The Middle Eastern classic has become daily fare for many Americans, whether as a dip or a sandwich spread. Make it as garlicky, lemony, or spicy as you like (try it with smoked pimentón or Aleppo or other mild Middle Eastern pepper); I love it with lots of lemon juice. If you're serving it as a dip, you may need to add more bean-cooking liquid, water, olive oil, or lemon juice to thin it.
2 cups drained well-cooked or canned chickpeas, cooking liquid reserved if possible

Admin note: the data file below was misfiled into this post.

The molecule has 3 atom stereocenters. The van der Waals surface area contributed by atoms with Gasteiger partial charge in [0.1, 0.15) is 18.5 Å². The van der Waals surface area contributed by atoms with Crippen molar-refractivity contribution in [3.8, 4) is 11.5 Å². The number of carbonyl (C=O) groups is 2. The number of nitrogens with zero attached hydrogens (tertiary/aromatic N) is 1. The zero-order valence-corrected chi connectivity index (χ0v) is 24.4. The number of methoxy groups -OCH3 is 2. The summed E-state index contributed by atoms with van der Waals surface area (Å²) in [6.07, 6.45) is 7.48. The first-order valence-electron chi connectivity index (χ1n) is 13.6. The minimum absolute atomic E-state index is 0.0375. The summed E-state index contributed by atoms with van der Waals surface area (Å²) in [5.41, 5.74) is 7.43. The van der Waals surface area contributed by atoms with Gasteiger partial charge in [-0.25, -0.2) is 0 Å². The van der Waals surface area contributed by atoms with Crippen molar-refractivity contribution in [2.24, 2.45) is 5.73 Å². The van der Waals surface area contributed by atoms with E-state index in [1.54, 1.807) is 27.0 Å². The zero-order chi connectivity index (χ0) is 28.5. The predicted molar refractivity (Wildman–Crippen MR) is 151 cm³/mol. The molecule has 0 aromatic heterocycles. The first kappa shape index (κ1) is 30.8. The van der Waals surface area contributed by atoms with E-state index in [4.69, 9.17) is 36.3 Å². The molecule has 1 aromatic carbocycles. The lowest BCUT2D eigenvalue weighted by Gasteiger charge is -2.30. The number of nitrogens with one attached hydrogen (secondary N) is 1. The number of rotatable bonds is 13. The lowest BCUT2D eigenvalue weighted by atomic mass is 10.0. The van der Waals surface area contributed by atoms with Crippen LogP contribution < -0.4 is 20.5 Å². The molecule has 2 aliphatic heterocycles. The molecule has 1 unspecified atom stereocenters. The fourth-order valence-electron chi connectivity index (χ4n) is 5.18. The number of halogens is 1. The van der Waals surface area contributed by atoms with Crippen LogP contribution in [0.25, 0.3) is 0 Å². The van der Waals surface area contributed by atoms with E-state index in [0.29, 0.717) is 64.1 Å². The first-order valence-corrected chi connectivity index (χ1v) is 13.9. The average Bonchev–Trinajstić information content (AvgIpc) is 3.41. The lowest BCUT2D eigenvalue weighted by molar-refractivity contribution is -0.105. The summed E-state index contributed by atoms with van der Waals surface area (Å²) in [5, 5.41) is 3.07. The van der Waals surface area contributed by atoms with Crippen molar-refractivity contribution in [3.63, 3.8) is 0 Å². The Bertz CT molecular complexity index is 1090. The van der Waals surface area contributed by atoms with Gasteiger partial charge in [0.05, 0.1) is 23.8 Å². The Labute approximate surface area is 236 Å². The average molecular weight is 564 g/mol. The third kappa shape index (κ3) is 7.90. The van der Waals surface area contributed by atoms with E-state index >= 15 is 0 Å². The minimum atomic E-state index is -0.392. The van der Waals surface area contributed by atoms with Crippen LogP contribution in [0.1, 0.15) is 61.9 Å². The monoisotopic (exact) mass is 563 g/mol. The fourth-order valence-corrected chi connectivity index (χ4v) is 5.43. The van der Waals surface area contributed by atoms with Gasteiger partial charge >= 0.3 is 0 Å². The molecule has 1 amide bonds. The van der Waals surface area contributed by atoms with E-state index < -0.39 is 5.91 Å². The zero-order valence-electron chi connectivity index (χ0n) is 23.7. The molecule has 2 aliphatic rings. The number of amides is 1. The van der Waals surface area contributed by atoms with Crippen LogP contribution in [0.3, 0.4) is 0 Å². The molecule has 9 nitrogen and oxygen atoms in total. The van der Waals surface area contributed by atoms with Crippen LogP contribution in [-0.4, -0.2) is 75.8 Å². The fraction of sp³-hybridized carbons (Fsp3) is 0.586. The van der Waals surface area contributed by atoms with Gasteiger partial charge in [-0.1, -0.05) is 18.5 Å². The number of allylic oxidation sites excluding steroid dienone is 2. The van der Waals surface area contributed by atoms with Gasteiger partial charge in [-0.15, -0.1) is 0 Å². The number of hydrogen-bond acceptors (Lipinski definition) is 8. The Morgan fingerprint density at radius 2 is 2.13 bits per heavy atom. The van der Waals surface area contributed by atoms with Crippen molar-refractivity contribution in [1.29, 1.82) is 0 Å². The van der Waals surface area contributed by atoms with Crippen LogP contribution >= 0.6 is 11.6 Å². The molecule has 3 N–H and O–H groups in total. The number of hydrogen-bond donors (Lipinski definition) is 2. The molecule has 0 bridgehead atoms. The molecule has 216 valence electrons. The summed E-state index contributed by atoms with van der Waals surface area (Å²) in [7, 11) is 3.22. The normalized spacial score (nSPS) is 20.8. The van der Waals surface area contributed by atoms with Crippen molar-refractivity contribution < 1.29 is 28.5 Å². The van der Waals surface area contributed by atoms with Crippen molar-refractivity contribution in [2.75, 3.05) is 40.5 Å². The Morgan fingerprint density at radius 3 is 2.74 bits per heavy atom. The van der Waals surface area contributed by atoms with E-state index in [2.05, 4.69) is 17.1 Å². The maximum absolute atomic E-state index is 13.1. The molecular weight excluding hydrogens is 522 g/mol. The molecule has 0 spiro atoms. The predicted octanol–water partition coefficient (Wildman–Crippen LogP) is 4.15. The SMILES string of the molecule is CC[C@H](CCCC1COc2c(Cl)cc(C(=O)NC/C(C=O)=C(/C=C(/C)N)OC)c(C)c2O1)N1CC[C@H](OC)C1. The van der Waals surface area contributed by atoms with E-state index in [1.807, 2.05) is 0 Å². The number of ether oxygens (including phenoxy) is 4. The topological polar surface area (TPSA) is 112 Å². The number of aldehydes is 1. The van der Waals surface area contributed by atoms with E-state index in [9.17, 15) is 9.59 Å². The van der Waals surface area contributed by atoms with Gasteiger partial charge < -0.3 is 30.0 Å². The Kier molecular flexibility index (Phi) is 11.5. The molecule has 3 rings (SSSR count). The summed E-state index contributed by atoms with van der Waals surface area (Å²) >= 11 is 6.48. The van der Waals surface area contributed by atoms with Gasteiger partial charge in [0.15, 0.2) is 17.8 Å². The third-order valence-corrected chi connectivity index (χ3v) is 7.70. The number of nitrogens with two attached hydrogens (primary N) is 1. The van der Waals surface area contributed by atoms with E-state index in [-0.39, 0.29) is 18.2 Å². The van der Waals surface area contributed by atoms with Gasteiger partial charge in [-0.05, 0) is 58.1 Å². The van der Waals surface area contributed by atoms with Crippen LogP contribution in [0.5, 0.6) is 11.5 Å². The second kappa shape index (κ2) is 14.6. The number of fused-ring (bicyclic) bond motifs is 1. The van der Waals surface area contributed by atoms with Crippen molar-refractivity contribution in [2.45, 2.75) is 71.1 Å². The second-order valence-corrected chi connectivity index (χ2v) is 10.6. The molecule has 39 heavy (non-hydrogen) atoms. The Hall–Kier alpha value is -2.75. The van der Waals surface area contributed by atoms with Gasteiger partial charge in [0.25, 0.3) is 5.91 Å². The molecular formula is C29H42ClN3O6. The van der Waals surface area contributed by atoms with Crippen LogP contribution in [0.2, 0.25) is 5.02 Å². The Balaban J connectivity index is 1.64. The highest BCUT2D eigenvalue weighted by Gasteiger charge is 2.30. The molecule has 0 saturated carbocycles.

1/2 cup tahini, with some of its oil if you like
1/4 cup extra virgin olive oil, plus oil for garnish
2 cloves garlic, peeled, or to taste Juice of 1 lemon, plus more as needed
Salt and freshly ground black pepper
1 tablespoon ground cumin or paprika, or to taste, plus a sprinkling for garnish
Chopped fresh parsley leaves for garnish
1. Put the chickpeas, tahini, oil, garlic, and lemon juice in a food processor (or a blender for even smoother hummus), sprinkle with salt and pepper, and begin to process; add chickpea-cooking liquid or water as needed to produce a smooth purée.
2. Taste and adjust seasoning, adding more salt, pepper, or lemon juice as needed. Serve, drizzled with some olive oil and sprinkled with a bit of cumin or paprika and some parsley.